Singapore / SG. (fas) The Asia Pacific region´s food industry is one of the fastest growing and is expected to hold a 33 percent market share in the global food and beverage market in 2014. This is due to key megatrends such as increased urbanisation, increasing need for health and wellness solutions and the growing sensitivity to food safety; all of which will influence consumer behaviour and directly impact growth and performance of Asia Pacific´s food industry.
«The Asia Pacific region encompasses a varied range of countries that differ in culture, cuisine, language and the degree of economic development. Despite their differences, the food industry in the region has been growing persistently even through the 2008/2009 economic downturn. Asia Pacific´s food industry is projected to be a key economic driver as demand for food and beverage is expected to surpass the combined demand of North America and Europe by 2014», said Natasha D´Costa, Research Manager, Asia Pacific, Frost + Sullivan. «The key product growth areas within the Asia Pacific will be in beverages, dairy and the fortified commodities markets», noted D´Costa.
In the Western part of the world, strong growth is seen in the alcoholic and carbonated soft drink sectors of the beverage industry. However within the Asia Pacific region, strong growth is primarily seen in non-alcoholic and fortified beverages and key growth areas within the Asia-Pacific region will be in bottled water, ready to drink teas/coffee and juices. In South East Asian countries like Vietnam and Indonesia, demand for ready to drink tea is growing strongly and a huge market opportunity has presented itself in flavoured teas and green teas as it is well known locally and consumers easily identify with it.
«The convenience and rising awareness of health and wellness among consumers will continue to drive the growth of the ready to drink tea market. Bottled water is also experiencing huge growth, particularly in Indonesia, Thailand, and the Philippines. Water scarcity and the lack of clean water supply are the main factors that drive this market», D´Costa added.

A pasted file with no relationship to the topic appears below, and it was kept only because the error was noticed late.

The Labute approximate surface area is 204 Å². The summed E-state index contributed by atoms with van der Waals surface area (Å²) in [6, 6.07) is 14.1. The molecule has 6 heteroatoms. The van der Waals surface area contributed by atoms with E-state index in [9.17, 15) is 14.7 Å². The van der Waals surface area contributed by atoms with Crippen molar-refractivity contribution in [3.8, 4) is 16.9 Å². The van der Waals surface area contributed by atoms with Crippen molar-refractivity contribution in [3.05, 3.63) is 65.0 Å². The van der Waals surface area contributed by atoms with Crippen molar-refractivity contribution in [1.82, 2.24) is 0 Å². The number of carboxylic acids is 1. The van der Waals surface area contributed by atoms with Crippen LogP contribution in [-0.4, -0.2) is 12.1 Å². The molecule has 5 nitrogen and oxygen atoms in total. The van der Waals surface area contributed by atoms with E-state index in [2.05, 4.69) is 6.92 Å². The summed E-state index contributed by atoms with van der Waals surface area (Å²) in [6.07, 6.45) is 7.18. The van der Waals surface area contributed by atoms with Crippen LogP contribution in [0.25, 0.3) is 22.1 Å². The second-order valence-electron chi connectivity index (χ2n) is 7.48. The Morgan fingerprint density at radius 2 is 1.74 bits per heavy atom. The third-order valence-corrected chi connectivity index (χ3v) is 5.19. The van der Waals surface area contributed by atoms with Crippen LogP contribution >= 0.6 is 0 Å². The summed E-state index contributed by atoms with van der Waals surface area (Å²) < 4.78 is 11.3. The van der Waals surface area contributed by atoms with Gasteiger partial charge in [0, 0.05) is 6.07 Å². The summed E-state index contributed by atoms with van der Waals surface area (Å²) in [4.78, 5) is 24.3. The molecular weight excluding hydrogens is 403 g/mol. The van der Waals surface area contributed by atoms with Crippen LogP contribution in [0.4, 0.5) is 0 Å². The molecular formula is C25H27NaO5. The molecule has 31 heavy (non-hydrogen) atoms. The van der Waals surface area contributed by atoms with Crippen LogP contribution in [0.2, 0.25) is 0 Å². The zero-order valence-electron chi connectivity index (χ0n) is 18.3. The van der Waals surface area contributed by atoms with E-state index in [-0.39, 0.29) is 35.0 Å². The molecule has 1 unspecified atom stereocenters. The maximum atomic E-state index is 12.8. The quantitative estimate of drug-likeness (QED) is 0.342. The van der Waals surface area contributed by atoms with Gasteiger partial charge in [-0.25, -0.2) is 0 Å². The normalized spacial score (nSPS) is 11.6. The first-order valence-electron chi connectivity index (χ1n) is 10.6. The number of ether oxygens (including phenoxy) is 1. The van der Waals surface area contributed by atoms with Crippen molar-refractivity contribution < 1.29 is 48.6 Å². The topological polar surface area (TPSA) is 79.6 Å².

Australia has not experienced strong growth in the bottled water market because of the luxury of having access to clean drinking water and of the rising awareness of being sustainable and the long term environmental impacts of the bottles. There was even a «bottled water ban» in 2009 in a small town in Australia called Bundanoon as the locals were deeply concerned with the carbon footprint associated with bottled water.
The dairy industry in Asia-Pacific is expected to grow faster than mature markets of the US and Western Europe. «This is due to the increasing awareness of health benefits associated with consumption of dairy products. China is the forerunner in this demand as its younger population increasingly incorporates dairy into its daily diet. India is the world´s largest producer of milk with most of its production used domestically as South Asians typically consume a dairy rich diet. There is a growing demand for fortified dairy products as manufacturers aim to add value to this commodity», explained D´Costa.
In Asia Pacific, the probiotic cultures market focused primarily at the fortified dairy sector is continuing to grow strongly with revenue projected from US$310 million in 2011 to 522,8 million USD in 2018. «This is because there is increasingly more research validating the health claims of improving gut health and immune system, the increasing affordability of probiotic products due to increasing purchasing power parity of consumers and the growing focus on preventive medicine since the ageing population is expected to increase, particularly in Japan, Australia and Singapore», elaborated D´Costa.
Key demand growth within the dairy industry will be within the skim milk powder markets especially for infant nutrition in Thailand, China and Singapore. The demand for cheese is also predicted to grow, particularly in South Korea and Japan. Dairy based beverages and fortified foods are key emerging product opportunities which will experience demand across the Asia-Pacific.
«The Asia-Pacific population is reported to have a vast micro-nutrient deficiency particularly in iron, iodine and vitamin A. Increasing concerns of poverty and malnutrition has led to initiatives to fortify basic staple commodities. In the Philippines, rice is iron fortified, in China soy sauce is fortified and in India wheat is fortified with iron and salt fortified with iodine».
«Food fortification will continue to be a key focus for governments over the next few years as they aim to introduce more fortified food products which in turn will drive demand for such foods. The market for fortified commodities such as salt, wheat and cereals will be key growth areas in the immediate future», stated D´Costa.
«As the demographics and composition of Asia Pacific´s population changes, so will its dietary trends and food demands, thus as the region´s food industry dominates, it is expected to experience staggering growth», concluded D´Costa.